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Rocket DAO ecosystem
“My psychologist”, “my stylist”, and now “my mentor” — more often people started to ask for a piece of advice for personal growth. Business is not an exception.
Daria Rzhavtseva and Polina Bondarovets have analyzed their own needs and created a “marketplace of experts” — mentory.by. How to build a business in an emerging market? What knowledge is the audience willing to pay for? And still, who is a “mentor”?
We talk to startups and investors, you get the value.
Dasha и Polina launched Mentory.by, a platform for searching mentors, in Spring 2020. Before that the girls were dealing with business events and were providers of Ihor Mann, an entrepreneur from Belarus.
Now the platform features over 40 mentors on topics of self-development, business processes, marketing, branding, finance and more. The founders of the platform plan to earn money according to the commission model: 35% per session, with an average cost of $30 for an hour with a mentor.
— The word “mentor” is rather new to the Belarusian market. In your opinion, who are mentors?
Dasha: By “mentor”, we mean an expert in a field that is significant for a person. He supports in work, grows together with the client and helps to avoid mistakes that he faced himself. He does not perform tasks for the client, but directs and prompts.
— Your mentors are young people up to 30 years or older, and many of them are famous in the grass-roots. How did you define that they will deal with tasks and they are really experts in the field?
Polina: At first, we invited those with whom we’ve already worked and whose expertise we experienced. Then they began to track publications in the media and programs of events. Cases became one of the most important criteria — if we saw that a person has implemented a large, well-known project, then we concluded that he would have something to share. If we talk about coaches, then we also estimate education, the number of hours of practice.
— Why are there no experts widely known in Belarus on the selected topics on the platform? Owners of large companies, well-known PR specialists, coaches…
Dasha: We didn’t set such a goal. We were looking for cool specialists who aren’t very famous, but aren’t less cool for this job. In addition, some well-known experts were ready to advise for at least $ 100, and we see that our audience is not ready to pay that much.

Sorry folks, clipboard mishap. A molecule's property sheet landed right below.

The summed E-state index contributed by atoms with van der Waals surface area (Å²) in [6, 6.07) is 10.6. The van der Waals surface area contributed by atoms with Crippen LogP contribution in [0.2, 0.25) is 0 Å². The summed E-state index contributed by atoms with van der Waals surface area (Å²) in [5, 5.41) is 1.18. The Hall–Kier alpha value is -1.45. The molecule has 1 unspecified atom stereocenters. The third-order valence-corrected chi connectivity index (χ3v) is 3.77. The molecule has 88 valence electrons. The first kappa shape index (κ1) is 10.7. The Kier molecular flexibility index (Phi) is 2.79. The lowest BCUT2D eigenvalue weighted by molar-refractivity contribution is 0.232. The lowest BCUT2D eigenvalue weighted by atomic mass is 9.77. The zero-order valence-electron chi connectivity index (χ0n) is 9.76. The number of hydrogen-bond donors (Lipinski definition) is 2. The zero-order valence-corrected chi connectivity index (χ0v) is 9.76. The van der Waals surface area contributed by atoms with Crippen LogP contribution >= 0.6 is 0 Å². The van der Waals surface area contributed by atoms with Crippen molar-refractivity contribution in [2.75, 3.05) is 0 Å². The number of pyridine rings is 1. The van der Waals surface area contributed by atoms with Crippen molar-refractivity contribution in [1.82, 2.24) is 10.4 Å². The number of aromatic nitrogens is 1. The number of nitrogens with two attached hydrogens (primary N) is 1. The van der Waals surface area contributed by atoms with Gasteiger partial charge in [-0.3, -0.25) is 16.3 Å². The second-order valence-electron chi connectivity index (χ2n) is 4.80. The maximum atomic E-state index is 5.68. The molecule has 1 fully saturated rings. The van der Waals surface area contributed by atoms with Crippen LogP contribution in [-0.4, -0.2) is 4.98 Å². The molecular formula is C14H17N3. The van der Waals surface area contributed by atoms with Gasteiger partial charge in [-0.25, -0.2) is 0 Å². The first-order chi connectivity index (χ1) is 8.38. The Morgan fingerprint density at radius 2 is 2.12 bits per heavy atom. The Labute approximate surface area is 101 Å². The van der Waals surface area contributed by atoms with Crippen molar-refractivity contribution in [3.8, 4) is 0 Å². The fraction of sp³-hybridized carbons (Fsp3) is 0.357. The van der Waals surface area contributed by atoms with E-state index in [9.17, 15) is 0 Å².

We have formed the following criterias for choosing mentors:
Topics from business, marketing, lifestyle.
An experience of working with bright and successful cases. For example Veronika Lindorenko — ex-CMO of OneSoil startup. She launched the platform on the markets of Brazil, Ukraine,the USA, Spain, France and Great Britain, and launched an app which has become “Product of the Year” at ProductHunt.
Not overpriced due to media fame (on average, an hour of our mentor costs $30).
— Most of the platform’s experts had no previous experience in mentoring, and mentoring is not the same as project implementation. Is there some kind of a brief for them?
Dasha: A mentoring session is a live process, so we don’t have briefs for it. There is a free 20-minute consultation so the client can get to know the mentor and formulate his request. But on the contrary, we thought about making a brief for clients, because many don’t fully understand what exactly they need help with. Now clients formulate a request, and the team selects a suitable expert.
— Give an example — which request should be considered understandable and which one needs to be improved?
Dasha: For example, “I’m changing my profession, so I need to create a competitive resume and create a LinkedIn page” is a clear request. But there are such things: “I want to develop and become better” — and it is more difficult here. What does it mean to “get better”? Sometimes we rack our brains for a long time over which mentor to refer the client to.